Video report by ITV News Health Correspondent Emily Morgan
Running a care home through the coronavirus crisis without sufficient testing is like "trying to do your job with both hands behind your back", the boss of a provider has told ITV News.
Comments from Optima Care chief executive Eddie Coombes follows a commitment from the government that all care home residents and social care staff with Covid-19 symptoms will be tested for the virus as capacity increases.
One care home worker told ITV News he'd rather be back serving in Iraq than "dealing with this right now".
Simon Walls from Saint Cecilia's Nursing Home said working through the current crisis is "horrific for staff".
The government made its pledge for more testing after it was revealed "about 1,000" residents had died after outbreaks at at least 2,000 care homes - at one facility there have been at least 13 fatalities.
Matt Hancock said he said he was “determined” to ensure that everyone needing a test should have access to one, with testing remaining a “key” part of the Government’s coronavirus plan.
But Mr Coombes, who looks after 14 care homes, said, as with many government pledges, there's "a lot of lag in time before they get to the front end".
He said testing is "critical" at his facilities for staff to have the confidence to work.
"To be able to manage any form of infection control you need to know who and what your'e dealing with to put correct zoning and procedures in place.
"Without testing, it's pretty much trying to do your job with both hands behind your back."
Currently, only the first five symptomatic residents in a care home setting are tested to provide confirmation of whether there is an outbreak.
As well as current residents and staff who need it, Mr Hancock said testing will also be provided to all residents before they are discharged from hospital.
Mr Hancock said: “I am deeply conscious that people in residential care are among the most vulnerable to coronavirus.
"We are doing everything we can to keep workers, residents and their families safe.
“We have already begun testing social care workers and will roll this out nationwide over the coming days.
"And as we continue to ramp up our testing programme, we will test all current care home residents with coronavirus symptoms and all new care home residents who are discharged from hospital into care.”
But the government was criticised earlier for failing to meet its testing target of 25,000 per day by mid-April.
In the 24 hours up to 9am on Tuesday, just 14,982 tests were carried out - despite there being capacity for 19,000 - Boris Johnson's spokesperson said.
He claimed "testing capacity is increasing all of the time" and that the 100,000-tests-a-day target by the end of the month remained in place.
The announcement of the rollout follows intense criticism of the Government’s treatment of the social care sector, with claims it has been forgotten as the disease spread.
Labour’s shadow minister for social care. Liz Kendall said that “only 500 care staff having been tested to date”, and social care needs “a much greater priority and focus than it has had so far”.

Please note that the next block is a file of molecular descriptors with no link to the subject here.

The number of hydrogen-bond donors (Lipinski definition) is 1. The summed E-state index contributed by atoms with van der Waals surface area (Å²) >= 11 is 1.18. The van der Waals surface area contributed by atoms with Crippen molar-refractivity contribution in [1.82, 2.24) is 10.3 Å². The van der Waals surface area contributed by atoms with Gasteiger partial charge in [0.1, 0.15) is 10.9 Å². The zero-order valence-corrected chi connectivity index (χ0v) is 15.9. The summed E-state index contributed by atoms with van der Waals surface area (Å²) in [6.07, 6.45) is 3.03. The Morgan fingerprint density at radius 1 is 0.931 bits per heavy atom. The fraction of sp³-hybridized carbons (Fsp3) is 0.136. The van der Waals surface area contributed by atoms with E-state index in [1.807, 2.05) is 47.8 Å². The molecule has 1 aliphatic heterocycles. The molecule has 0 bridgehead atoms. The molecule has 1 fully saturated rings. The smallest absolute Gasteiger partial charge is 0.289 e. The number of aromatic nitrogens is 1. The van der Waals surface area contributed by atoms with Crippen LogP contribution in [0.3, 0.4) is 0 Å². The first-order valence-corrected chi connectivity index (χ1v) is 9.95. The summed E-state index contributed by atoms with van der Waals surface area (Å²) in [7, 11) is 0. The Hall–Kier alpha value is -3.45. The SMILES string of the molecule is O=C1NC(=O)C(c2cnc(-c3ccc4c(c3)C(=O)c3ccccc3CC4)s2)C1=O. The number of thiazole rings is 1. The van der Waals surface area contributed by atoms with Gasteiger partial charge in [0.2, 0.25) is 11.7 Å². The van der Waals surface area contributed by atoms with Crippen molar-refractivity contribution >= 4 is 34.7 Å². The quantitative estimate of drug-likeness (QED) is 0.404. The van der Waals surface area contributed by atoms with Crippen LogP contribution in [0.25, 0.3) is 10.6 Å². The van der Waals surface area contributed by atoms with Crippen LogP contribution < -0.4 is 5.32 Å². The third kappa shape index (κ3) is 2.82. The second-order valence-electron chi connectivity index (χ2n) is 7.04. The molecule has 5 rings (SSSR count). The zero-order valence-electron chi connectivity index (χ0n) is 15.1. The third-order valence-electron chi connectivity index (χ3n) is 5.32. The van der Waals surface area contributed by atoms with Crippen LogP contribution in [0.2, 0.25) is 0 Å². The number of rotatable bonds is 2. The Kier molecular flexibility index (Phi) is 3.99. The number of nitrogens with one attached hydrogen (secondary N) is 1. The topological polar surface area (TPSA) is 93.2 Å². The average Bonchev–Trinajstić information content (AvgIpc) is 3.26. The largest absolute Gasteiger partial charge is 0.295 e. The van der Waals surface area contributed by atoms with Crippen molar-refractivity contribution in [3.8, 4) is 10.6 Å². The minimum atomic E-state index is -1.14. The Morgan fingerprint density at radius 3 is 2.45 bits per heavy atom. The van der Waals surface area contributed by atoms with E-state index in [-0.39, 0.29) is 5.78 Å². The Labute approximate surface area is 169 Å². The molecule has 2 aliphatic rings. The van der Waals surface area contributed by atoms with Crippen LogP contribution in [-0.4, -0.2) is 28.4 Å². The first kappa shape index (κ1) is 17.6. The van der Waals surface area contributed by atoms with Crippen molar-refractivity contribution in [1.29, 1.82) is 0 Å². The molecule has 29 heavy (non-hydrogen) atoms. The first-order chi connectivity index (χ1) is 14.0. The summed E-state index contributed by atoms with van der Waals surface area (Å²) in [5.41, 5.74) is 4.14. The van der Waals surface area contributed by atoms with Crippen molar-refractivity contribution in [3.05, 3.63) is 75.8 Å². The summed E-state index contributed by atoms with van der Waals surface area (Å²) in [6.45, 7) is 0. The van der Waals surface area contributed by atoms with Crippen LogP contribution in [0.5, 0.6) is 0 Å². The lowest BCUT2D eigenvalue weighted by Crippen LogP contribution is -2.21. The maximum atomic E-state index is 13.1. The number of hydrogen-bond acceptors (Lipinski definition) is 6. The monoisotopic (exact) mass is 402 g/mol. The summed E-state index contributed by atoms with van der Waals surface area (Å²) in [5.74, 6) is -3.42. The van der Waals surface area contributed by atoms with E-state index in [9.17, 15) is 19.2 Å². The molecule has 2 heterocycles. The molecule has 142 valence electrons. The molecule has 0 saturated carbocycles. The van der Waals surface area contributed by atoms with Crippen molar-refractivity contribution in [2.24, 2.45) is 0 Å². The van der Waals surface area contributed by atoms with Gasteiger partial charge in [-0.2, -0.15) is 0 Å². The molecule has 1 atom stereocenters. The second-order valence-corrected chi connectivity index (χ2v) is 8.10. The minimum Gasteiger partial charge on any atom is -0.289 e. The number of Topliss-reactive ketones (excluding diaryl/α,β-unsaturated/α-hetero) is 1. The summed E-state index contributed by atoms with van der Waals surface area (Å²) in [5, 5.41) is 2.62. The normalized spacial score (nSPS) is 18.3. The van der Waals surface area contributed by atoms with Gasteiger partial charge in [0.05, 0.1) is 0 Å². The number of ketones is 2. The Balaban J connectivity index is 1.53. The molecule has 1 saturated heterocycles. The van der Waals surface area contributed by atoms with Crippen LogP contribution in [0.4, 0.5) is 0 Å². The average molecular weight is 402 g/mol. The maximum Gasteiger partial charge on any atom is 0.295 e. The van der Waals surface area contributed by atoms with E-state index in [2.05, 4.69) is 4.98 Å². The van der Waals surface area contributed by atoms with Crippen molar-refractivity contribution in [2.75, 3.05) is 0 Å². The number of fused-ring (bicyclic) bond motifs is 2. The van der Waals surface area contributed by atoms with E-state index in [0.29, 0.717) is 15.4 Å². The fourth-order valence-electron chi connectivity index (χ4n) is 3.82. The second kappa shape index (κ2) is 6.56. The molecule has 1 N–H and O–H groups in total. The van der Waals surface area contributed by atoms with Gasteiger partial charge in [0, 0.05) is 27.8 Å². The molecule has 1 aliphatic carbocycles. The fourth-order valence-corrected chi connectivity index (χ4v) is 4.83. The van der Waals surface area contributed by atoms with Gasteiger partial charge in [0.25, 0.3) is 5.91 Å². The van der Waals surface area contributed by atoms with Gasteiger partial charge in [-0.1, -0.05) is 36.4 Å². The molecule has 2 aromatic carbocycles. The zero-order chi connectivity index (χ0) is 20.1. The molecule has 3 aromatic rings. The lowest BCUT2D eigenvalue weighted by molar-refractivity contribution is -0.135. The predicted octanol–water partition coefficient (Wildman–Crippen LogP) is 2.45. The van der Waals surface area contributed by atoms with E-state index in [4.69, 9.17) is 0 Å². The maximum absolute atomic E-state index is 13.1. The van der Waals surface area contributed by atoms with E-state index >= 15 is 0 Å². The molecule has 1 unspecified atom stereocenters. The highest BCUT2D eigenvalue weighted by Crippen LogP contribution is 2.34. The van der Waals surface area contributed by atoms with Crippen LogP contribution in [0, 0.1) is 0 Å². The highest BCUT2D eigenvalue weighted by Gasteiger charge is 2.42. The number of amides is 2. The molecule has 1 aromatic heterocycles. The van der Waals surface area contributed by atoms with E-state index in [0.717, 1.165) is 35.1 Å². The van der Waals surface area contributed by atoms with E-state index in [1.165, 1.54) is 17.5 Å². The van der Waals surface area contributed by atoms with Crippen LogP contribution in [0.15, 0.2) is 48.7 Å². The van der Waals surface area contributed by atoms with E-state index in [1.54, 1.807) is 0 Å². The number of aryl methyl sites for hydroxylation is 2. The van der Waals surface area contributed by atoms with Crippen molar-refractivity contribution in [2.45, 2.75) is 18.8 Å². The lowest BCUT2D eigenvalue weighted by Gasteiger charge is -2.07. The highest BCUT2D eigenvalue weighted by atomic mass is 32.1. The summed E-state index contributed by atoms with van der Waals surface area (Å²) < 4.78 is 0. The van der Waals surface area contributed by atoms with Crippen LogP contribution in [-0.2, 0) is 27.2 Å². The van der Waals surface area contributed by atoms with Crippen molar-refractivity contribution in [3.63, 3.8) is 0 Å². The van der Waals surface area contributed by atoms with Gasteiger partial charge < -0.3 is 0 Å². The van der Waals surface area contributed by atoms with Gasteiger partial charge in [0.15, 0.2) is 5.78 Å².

Increases in laboratory capacity have opened up the chance for the government to expand testing to include all care home residents who develop symptoms, the Department of Health and Social Care (DHSC) said.
Testing is vital to calculating accurate infection and survival rates.
All of the examinations will be PCR (polymerase chain reaction) tests, which search for the presence of Covid-19 in a sample.
The Care Quality Commission (CQC), which is coordinating testing for the care sector, aims to have contacted 30,000 care providers by the end of the week.
It has already offered 6,000 care facilities the opportunity to test their staff.
Care providers will then identify workers eligible for testing and refer them to their local testing centre.
Mr Hancock is set to give further details of the measures when the Government’s Covid-19 social care action plan is outlined this week.
The Government has already pledged to perform 100,000 coronavirus tests a day by the end of April.
On Tuesday, figures released by the Office for National Statistics (ONS) showed that Covid-19 was mentioned on 3,475 death certificates in the week to April 3, including hospital, care home and community deaths.
But care home providers warned they are seeing a higher number of cases and deaths than are officially reported, in part due to a time lag with the ONS figures.
MHA, a charitable operator, said there had now been 210 deaths across 131 of its homes, with outbreaks in about half of its homes.
And around two thirds of care homes run by Britain’s largest care home operator HC-One have seen cases of Covid-19.
Mr Coombes also told of his difficulty in procuring PPE for his staff from private providers.
"The general themes that are coming across are just the pure lack of PPE equipment, there's a lot of individual providers having to resort to local and very innovative ways to self-fabricate or acquire through various different sources
"It's a very time consuming process especially when we're trying to maintain a level of confidence and safety for the staff we're asking to come to work on a daily basis and expose themselves to risk."